Black parliamentarians issued a call to all levels of government on Tuesday to urgently confront the consequences of systemic racism and improve the lives of Black Canadians.
A group of eight Black MPs and senators released more than 40 recommendations, including the collection of race-based data and the elimination of some mandatory minimum sentences, a reform that has been long-promised by the Liberal government.
Their letter is supported by 27 ministers of Prime Minister Justin Trudeau’s 36-member cabinet, including Deputy Prime Minister Chrystia Freeland and Justice Minister David Lametti. Dozens of other parliamentarians, who are not members of the caucus, also signed it.
The calls for reform also include the need to cut barriers to economic advancement of Black Canadians, including ensuring Black-led businesses have equitable access to federal procurement contracts, along with new measures directed at Black-owned businesses disproportionately affected by COVID-19.
In a statement Tuesday, the parliamentary Black caucus said brutal acts of racism that have propelled the issue into the spotlight represent “only a very thin slice of the racism that Black Canadians experience in their daily lives.”
“We urge all governments to act immediately," they said. “This is not a time for further discussion."
Liberal MP Greg Fergus, the chair of the parliamentary Black caucus, said in an interview on Tuesday that racism is not just an issue of inconvenience.
“We need to stop this cold," he said. “It kills. Enough is enough.”
In addition to Mr. Fergus, the caucus includes Families Minister Ahmed Hussen, MPs Emmanuel Dubourg, Hedy Fry, Matthew Green, and senators Wanda Thomas Bernard, Marie-Françoise Mégie and Rosemary Moodie.
The goal of the recommendations is to push the country from a debate about whether there is systemic racism to a discussion about how to end it, according to Dr. Bernard, who is also a professor emeritus at Dalhousie University.
She said she hopes to see an initial response to the recommendations within a few weeks, but acknowledged that implementing some of the changes will take years.
The caucus’s statement pays particular attention to the justice and public safety systems where it says “the hard edge of systemic discrimination is perhaps felt most acutely."
In addition to the reform of mandatory minimum sentences, the group calls on governments to review restrictions on conditional sentencing, establish community justice centres across the country and invest in restorative-justice programs.
In 2015, Mr. Trudeau promised to review sentencing laws and his government promised the following year to cut the widespread use of mandatory minimum sentences by giving judges back their discretion over punishment. However, those reforms never came and Mr. Trudeau’s 2019 mandate letter for Mr. Lametti did not mention the issue.
In the interim, courts have struck down some mandatory minimums, deeming them to be “cruel and unusual punishment," resulting in a patchwork of penalties across the country.
The Prime Minister on Tuesday acknowledged the list of recommendations, but would not commit to the justice reforms.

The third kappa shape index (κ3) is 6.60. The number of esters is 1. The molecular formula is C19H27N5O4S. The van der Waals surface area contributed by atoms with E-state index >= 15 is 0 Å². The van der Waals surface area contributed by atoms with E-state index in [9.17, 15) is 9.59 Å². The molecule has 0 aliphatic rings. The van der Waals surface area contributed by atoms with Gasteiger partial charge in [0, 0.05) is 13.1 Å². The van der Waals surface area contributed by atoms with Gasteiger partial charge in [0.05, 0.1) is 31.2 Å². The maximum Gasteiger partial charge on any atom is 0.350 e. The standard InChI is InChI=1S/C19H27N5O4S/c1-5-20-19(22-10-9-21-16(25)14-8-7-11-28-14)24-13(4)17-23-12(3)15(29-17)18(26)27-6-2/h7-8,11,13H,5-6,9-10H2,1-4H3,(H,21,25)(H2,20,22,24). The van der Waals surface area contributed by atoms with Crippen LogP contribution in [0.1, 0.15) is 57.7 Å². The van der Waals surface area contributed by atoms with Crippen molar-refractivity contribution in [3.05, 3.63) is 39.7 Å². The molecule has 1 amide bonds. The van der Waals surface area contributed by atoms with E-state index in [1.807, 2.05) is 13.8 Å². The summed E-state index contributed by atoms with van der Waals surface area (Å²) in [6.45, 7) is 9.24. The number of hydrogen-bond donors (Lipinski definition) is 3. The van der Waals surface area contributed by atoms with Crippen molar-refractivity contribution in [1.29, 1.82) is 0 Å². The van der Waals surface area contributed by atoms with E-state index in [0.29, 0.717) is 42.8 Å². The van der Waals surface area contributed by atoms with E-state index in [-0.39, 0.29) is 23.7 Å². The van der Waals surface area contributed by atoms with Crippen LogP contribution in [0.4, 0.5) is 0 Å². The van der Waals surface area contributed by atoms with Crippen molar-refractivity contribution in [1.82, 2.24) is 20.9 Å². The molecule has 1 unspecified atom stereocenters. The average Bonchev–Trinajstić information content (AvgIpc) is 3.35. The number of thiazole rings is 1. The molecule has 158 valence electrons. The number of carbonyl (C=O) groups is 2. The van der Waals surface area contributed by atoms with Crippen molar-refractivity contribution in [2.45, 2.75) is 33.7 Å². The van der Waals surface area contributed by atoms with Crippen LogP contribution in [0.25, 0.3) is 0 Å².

“We are going to continue to look at that and other measures that we can move forward to make sure that our justice system does not continue to be unfair towards racialized Canadians and Indigenous Canadians,” he said.
On the economic reforms, he said the government will be “moving forward on a number of those recommendations.”
Jody Wilson-Raybould, a former Liberal justice minister turned independent MP, asked Mr. Lametti at a parliamentary committee on Monday if his government will “finally commit to the necessary work originally promised in 2015 and repeal, in the justice system, the vast majority of mandatory minimum penalties.”
Mr. Lametti replied, conceding that racial minorities have too often experienced prejudice and systemic discrimination in the justice system and that this needs to change.
Correctional Investigator Ivan Zinger said Tuesday that systemic racism plays out in the federal correction system in the overrepresentation of Black Canadians and Indigenous Peoples.
While the overall inmate population decreased by approximately 3 per cent between March, 2011, and March, 2020, Dr. Zinger’s office said that the Black inmate population increased by 4.5 per cent, bringing it to 9.6 per cent of the total inmate population.
In January, his office also issued a pointed report, which said that Indigenous offenders now represent more than 30 per cent of prisoners in federal custody – a new high.
Dr. Zinger said that while federal correctional institutions do not have the luxury of choosing who is admitted to the system through the courts, they do have control over measures such as programming, rehabilitation and how offenders are released to the community.
“What we see is that where they have control, the correctional outcomes are actually poor for both Indigenous and Black offenders,” he said.
Indigenous offenders in the Prairies have a recidivism rate of 70 per cent, he added.
“That is just unacceptable,” he said. “Not enough is done to provide programming that lowers their risk of reoffending and that’s a public safety issue and this is why we’ve made so many recommendations to say you [corrections] need so better with respect to Indigenous people, as well as Black offenders.”
With files from Sean Fine.
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